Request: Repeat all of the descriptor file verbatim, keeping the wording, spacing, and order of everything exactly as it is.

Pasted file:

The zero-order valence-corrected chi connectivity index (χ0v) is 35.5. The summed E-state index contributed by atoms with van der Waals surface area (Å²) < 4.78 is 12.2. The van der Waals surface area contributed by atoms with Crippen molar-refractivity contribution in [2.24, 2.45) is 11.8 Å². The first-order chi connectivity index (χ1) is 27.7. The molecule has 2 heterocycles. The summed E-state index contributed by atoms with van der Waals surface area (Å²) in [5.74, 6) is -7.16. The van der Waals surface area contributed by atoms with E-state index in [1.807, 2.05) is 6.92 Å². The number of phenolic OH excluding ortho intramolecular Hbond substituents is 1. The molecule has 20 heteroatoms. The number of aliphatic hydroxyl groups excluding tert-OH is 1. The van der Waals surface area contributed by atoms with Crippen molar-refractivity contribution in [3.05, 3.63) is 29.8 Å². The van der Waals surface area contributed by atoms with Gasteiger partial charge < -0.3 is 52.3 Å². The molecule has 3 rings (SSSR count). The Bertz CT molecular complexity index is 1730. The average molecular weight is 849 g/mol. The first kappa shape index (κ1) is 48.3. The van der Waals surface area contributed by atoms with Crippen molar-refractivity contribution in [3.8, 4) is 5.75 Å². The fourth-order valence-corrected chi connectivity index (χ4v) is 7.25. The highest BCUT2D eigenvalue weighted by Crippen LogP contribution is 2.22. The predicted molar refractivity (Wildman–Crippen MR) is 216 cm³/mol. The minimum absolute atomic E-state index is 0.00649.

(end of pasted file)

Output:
The zero-order valence-corrected chi connectivity index (χ0v) is 35.5. The summed E-state index contributed by atoms with van der Waals surface area (Å²) < 4.78 is 12.2. The van der Waals surface area contributed by atoms with Crippen molar-refractivity contribution in [2.24, 2.45) is 11.8 Å². The first-order chi connectivity index (χ1) is 27.7. The molecule has 2 heterocycles. The summed E-state index contributed by atoms with van der Waals surface area (Å²) in [5.74, 6) is -7.16. The van der Waals surface area contributed by atoms with E-state index in [1.807, 2.05) is 6.92 Å². The number of phenolic OH excluding ortho intramolecular Hbond substituents is 1. The molecule has 20 heteroatoms. The number of aliphatic hydroxyl groups excluding tert-OH is 1. The van der Waals surface area contributed by atoms with Crippen molar-refractivity contribution in [3.05, 3.63) is 29.8 Å². The van der Waals surface area contributed by atoms with Gasteiger partial charge < -0.3 is 52.3 Å². The molecule has 3 rings (SSSR count). The Bertz CT molecular complexity index is 1730. The average molecular weight is 849 g/mol. The first kappa shape index (κ1) is 48.3. The van der Waals surface area contributed by atoms with Crippen molar-refractivity contribution in [3.8, 4) is 5.75 Å². The fourth-order valence-corrected chi connectivity index (χ4v) is 7.25. The highest BCUT2D eigenvalue weighted by Crippen LogP contribution is 2.22. The predicted molar refractivity (Wildman–Crippen MR) is 216 cm³/mol. The minimum absolute atomic E-state index is 0.00649.